Six months after the U.S. Supreme Court banned the execution of mentally retarded prisoners, doctors at San Quentin are gearing up to give IQ tests to all 622 inmates on the nation’s largest death row.
Prison officials say the mass screening of condemned inmates — the first of its kind in the nation — will help identify inmates who qualify for extra help in their daily lives and who may need to be protected from predatory prisoners. But death-row advocates are crying foul.
They say the test, which is a truncated version of a complete IQ test and can be taken in less than 10 minutes, cannot accurately determine whether an inmate is retarded. Faulty results could make it harder to keep their mentally retarded clients from being executed.
“Testing for mental retardation has to be done very carefully,” said James W. Ellis, a law professor at the University of New Mexico who argued the case against execution of the mentally retarded before the Supreme Court. “This sort of drive-by testing can‘t be accurate. It’s just going to gum up the works.”
The way the testing was announced only deepened the attorneys‘ concerns. In a memo from the a prison dated October 29 and addressed to “all inmates on condemned row,” associate warden D. Wooten announced that “Testing will begin in October.” When attorneys for some of the inmates learned of the plan, they requested an immediate halt to the testing. “It came as quite a shock to us — the fact that they were trying to do the testing in such a hurried fashion,” said John Grele, a San Francisco–based attorney who has five clients on death row. “It sure looks like what they were trying to do was fly under the radar, without notifying any lawyers or giving the inmates a chance to refuse testing.”
Vernell Crittendon, a spokesman for San Quentin, denied that the prison has any underhanded motive. “There’s no flying under any wire,” he said. “We‘re just trying to do the screening in a timely fashion.” In response to the attorneys’ protest, the prison postponed the testing until January.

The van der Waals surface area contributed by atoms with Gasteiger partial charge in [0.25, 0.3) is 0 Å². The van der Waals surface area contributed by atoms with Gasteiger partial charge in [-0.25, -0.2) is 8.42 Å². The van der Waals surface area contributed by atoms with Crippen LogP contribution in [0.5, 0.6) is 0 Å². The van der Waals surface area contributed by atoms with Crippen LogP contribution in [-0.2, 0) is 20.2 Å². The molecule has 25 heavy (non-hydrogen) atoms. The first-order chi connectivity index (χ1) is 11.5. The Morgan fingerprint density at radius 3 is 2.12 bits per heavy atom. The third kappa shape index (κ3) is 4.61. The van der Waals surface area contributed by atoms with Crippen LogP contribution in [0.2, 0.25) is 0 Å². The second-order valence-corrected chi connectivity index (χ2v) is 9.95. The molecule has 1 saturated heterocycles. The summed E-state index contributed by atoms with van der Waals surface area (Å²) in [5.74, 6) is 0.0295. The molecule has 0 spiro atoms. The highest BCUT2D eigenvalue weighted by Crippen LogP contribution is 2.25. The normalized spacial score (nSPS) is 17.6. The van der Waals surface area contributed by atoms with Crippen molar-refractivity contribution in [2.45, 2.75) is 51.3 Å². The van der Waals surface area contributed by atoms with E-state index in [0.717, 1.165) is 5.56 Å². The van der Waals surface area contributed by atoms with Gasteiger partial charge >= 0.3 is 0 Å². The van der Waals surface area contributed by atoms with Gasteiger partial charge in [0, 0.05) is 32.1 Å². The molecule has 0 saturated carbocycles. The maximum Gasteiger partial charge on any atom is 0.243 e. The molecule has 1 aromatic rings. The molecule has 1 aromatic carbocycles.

The test the prison plans to use is called a “Quick Test.” Inmates who are not fluent in English will be given a nonverbal form of the test. Any inmate who scores below an 80 IQ on the test will be given further testing.
Attorneys say the screenings could keep inmates who are mentally retarded on death row. They point out that even if a client is found to be retarded and therefore in need of special housing away from abusive inmates, state law prohibits San Quentin from moving condemned prisoners off of death row. “They‘re not involving us, so we don’t know what procedures they‘re using,” said Margo Rocconi, a deputy federal public defender in Los Angeles who has filed an appeal asking that one of her clients be removed from death row because he is mentally retarded.
Last Friday, the Prison Law Office, a nonprofit prisoners’-rights advocacy organization, sent a letter to the prison asking that condemned inmates be given the choice to opt out of the testing and any other mental impairment evaluations. “For some prisoners there may be benefits to being identified. For others there‘s a risk that the prison doctors aren’t going to make a fair evaluation,” said Heather MacKay, staff attorney for the Prison Law Office. “Our opinion is it‘s up to the prisoner and their appellate counsel to make the call on whether they should participate in the testing.”